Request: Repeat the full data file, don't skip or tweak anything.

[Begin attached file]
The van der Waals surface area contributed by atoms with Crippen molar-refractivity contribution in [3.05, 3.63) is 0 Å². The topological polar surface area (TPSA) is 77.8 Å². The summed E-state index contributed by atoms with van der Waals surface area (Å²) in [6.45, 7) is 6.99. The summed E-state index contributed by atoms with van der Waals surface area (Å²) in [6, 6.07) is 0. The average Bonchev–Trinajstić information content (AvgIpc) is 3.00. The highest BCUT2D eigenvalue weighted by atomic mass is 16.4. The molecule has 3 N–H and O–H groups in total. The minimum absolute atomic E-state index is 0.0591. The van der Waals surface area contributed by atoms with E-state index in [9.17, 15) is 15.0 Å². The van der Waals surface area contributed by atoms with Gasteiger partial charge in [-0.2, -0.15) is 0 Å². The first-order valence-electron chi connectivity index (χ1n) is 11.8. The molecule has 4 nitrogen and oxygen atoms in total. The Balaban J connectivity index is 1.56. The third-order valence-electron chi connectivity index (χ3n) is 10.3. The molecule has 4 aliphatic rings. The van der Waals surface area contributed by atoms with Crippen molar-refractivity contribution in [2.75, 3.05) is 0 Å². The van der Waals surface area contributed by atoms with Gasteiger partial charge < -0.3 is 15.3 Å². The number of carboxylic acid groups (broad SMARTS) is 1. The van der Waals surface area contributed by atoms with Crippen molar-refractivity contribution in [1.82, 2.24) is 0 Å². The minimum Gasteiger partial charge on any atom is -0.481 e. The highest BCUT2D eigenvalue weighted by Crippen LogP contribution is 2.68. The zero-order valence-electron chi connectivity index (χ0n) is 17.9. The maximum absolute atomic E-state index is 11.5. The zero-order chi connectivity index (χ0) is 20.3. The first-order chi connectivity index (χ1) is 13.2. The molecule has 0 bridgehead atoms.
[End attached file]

The van der Waals surface area contributed by atoms with Crippen molar-refractivity contribution in [3.05, 3.63) is 0 Å². The topological polar surface area (TPSA) is 77.8 Å². The summed E-state index contributed by atoms with van der Waals surface area (Å²) in [6.45, 7) is 6.99. The summed E-state index contributed by atoms with van der Waals surface area (Å²) in [6, 6.07) is 0. The average Bonchev–Trinajstić information content (AvgIpc) is 3.00. The highest BCUT2D eigenvalue weighted by atomic mass is 16.4. The molecule has 3 N–H and O–H groups in total. The minimum absolute atomic E-state index is 0.0591. The van der Waals surface area contributed by atoms with E-state index in [9.17, 15) is 15.0 Å². The van der Waals surface area contributed by atoms with Gasteiger partial charge in [-0.2, -0.15) is 0 Å². The first-order valence-electron chi connectivity index (χ1n) is 11.8. The molecule has 4 nitrogen and oxygen atoms in total. The Balaban J connectivity index is 1.56. The third-order valence-electron chi connectivity index (χ3n) is 10.3. The molecule has 4 aliphatic rings. The van der Waals surface area contributed by atoms with Crippen molar-refractivity contribution in [2.75, 3.05) is 0 Å². The van der Waals surface area contributed by atoms with Gasteiger partial charge < -0.3 is 15.3 Å². The number of carboxylic acid groups (broad SMARTS) is 1. The van der Waals surface area contributed by atoms with Crippen molar-refractivity contribution in [1.82, 2.24) is 0 Å². The minimum Gasteiger partial charge on any atom is -0.481 e. The highest BCUT2D eigenvalue weighted by Crippen LogP contribution is 2.68. The zero-order valence-electron chi connectivity index (χ0n) is 17.9. The maximum absolute atomic E-state index is 11.5. The zero-order chi connectivity index (χ0) is 20.3. The first-order chi connectivity index (χ1) is 13.2. The molecule has 0 bridgehead atoms.